John Biggar.com : Climbing Instructor and Guidebook Author

 

Pictured above is Snibe Hill as seen from near the summit of Craiglee one evening last summer. It may look idyllic but you can't see the midgies. Photo courtesy of David McNicol.

Introduction    Craignaw is a great wee rocky hill in the middle of the Galloway Hills.  This page has details of the climbs on the south facing slabs and buttresses at Snibe Hill, which is located right at the southern end of Craignaw. The crag is nicely situated and is generally sunnier, less damp and less midgy than others in the Galloway Hills. Gear placements are also easier than on other Galloway granite crags. Forr some reason the cracks at Snibe Hill are less flared. The crag will generally be dry enough to climb just one or two days after rain.

Pictured above are myself and Linda Biggar on the second pitch of the excellent "The ArÍte", HS (or VS?) 4b, ** on a cracking Snibe Hill day, May 2010. Photo courtesy of Stephen Reid at Needlesports.

Access  The access is long and will take about 2 hours entirely on foot. To get to Snibe Hill (G.R. 464815) park at Craignecallie at the end of an unmarked road around the west side of Clatteringshaws Loch. Then walk or bike about 4km towards the Backhill of Bush bothy along good forestry roads. When the forest road turns north towards the bothy cross a short section of recently felled forest to reach the Cooran Lane and the large floating bog of the Silver Flowe beyond. The Cooran Lane is very deep in places and mostly uncrossable, but there are good stepping stones at approx. G.R. 476814.  Snibe Hill is on the southern end of Craignaw and can be reached quite easily (and obviously) once you have got over the Cooran Lane.

 There is also lots of good winter climbing on Craignaw for which we have a separate page.

There is also more good rock climbing on perfect rock elsewhere on Craignaw, see our separate Memorial Crag and Craignaw Slabs pages. 


Point of the Snibe

Pictured above are the Snibe Hill crags

Pictured above are the Snibe Hill crags from the south, showing the main climbing areas. These are described below form right to left. As usual I have only described the routes that I have personal knowledge of.


Wisdom Wall & The Seven Pillars

The first area when approached from the east is the steep clean looking Wisdom Wall, about 10m high with two short hard routes. It is just round the corner from the Seven Pillars area.

Just round the corner is the wall known as the "Seven Pillars of Wisdom". This has the best of the easier climbing, it is very steep and juggy with generally good gear.

 


The Main Area

To the left again is the main area, with the very obvious ArÍte on the left and the clean wall of the Uncarved Block on the right. Particularly good here are The ArÍte itself and Walk on Hot Coals. The ArÍte takes a very devious route, on both sides of the fine arÍte, which has now been climbed direct at about E3.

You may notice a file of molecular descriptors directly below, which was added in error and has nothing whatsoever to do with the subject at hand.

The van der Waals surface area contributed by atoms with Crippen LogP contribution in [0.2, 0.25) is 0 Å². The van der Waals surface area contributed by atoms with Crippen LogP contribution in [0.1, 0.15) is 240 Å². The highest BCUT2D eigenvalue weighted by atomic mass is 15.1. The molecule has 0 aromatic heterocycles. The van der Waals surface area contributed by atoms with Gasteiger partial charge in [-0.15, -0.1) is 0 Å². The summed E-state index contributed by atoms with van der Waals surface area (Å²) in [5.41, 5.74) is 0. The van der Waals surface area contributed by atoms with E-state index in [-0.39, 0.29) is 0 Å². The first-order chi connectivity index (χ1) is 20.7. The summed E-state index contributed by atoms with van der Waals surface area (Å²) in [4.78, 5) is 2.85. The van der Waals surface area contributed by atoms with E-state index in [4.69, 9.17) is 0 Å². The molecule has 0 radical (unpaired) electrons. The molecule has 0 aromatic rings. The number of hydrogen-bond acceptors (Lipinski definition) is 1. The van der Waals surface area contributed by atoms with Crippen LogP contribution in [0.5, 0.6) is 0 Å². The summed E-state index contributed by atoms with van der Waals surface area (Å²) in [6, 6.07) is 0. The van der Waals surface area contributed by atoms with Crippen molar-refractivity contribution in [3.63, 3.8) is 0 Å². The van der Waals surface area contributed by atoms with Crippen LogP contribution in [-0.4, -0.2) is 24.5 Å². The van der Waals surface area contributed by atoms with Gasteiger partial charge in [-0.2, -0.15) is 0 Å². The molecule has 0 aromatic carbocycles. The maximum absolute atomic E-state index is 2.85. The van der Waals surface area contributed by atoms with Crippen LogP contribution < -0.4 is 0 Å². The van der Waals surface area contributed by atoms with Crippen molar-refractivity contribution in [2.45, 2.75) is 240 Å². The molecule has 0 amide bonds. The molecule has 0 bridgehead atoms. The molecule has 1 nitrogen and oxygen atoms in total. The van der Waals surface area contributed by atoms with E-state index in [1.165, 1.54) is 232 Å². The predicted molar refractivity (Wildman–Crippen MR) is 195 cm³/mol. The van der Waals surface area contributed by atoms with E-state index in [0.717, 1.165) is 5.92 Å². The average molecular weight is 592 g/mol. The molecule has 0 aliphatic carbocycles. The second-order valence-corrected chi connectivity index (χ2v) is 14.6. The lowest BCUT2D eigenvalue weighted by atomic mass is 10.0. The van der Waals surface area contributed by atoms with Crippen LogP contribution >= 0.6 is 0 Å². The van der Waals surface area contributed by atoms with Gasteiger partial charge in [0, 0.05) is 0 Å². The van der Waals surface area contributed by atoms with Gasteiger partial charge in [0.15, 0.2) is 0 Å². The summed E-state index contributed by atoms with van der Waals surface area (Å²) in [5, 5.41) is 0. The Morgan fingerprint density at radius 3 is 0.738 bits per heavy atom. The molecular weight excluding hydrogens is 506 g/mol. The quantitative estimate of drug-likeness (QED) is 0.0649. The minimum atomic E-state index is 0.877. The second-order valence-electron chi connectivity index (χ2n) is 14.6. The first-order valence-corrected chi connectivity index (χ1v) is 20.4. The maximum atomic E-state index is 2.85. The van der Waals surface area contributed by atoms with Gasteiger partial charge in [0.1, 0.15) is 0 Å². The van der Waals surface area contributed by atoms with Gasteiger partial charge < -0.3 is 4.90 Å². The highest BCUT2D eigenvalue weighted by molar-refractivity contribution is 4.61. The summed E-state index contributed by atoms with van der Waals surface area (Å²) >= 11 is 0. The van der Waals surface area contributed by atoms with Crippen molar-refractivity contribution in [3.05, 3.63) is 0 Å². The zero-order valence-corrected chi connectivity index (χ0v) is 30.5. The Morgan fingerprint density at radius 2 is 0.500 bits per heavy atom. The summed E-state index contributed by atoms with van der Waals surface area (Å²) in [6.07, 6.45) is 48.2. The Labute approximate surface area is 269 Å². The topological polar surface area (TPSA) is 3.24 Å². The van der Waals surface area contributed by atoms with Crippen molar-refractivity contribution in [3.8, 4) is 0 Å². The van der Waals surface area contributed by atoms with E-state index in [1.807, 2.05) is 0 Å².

the main area, with the very obvious Arete on the left and the clean wall of the Uncarved Block on the right

On the left side of this area, just out of picture is an area of more broken rock. The climbs are however still good, but the lines are less clear. Eau de Goat, VS 4c, * climbs the first dry rib, belaying at a small pinnacle, Cat Goat Your Tongue, VS 4c climbs past the obvious overhanging block, then Cornarroch Chimney, VD, * climbs a bit further left still, with excellent rock at the top.

Mike Gennaro on the excellent Springs of Enchantment, Main Area, Snibe Hill.

Mike Gennaro on the excellent Springs of Enchantment, Main Area, Snibe Hill.

James Kinnaird 4m off the ground and already past the crux on Silver Sand, VS 5a, Snibe Hill.

James Kinnaird 4m off the ground, but already past the crux on Silver Sand, VS 5a, Snibe Hill.


The Philosophers Stone

Further left and pictured below is the impressive blank 15m wall of the Philosophers Stone with Beltie, a sustained, E3 route up the central thin cracks.

the Philosophers Stone with only one hard, E3 route recorded so far.

We climbed a new route here in May 2010:-
If its hard at the bottom, its turf at the top, S 4b, 20m, J. Biggar and M. Gennaro,  FA 30th May 2010.
Start at the obvious clean white cracks down and left of Beltie. climb these (4b), move left to avoid a suspect pillar, then climb the arete above more or less directly.

Below the clean face of the Philosopers Stone are the Lower Slabs with two good VS routes. Starting just right of these, a long but very broken ridge gives the excellent Bambi, 60m,  HVS 5a. It climbs the lower arÍte, traverse some very easy ground, then up the steep but juggy upper arÍte - see topo near top'o the page.


The Pearly Goats

Still further left  (west)  is another area known as the Pearly Goats, with several good climbs at VD to E1. There is a good VS 5a up the right rib (Faa Harder), description below.  Little Egypt is a good HS/VS 4b up the twin cracks about 10m right of the Faa Side.

The Faa Side 45m VD  First ascent 2005
The ridge at the left end of the crag. The first tier is climbed mainly on cleaner rock on the right and leads to a grassy platform with a big boulder. The second and third tiers are climbed on the left side by a crack and slab respectively. The climb includes the slabby buttress of clean rock lying just above the main ridge.

Faa Harder, 35m, VS 5a, * J. Biggar, L. Biggar, FA 23rd May 2010
Start 4m right of Faa Side at a short steep wall leading to a scooped ledge. Climb the wall (5a), then easy ground for 5m until a tenuous toe traverse can be made rightwards back to the ridge. Climb up to a grassy platform with a big boulder. Climb the slab above, starting left of center, but finishing on the right.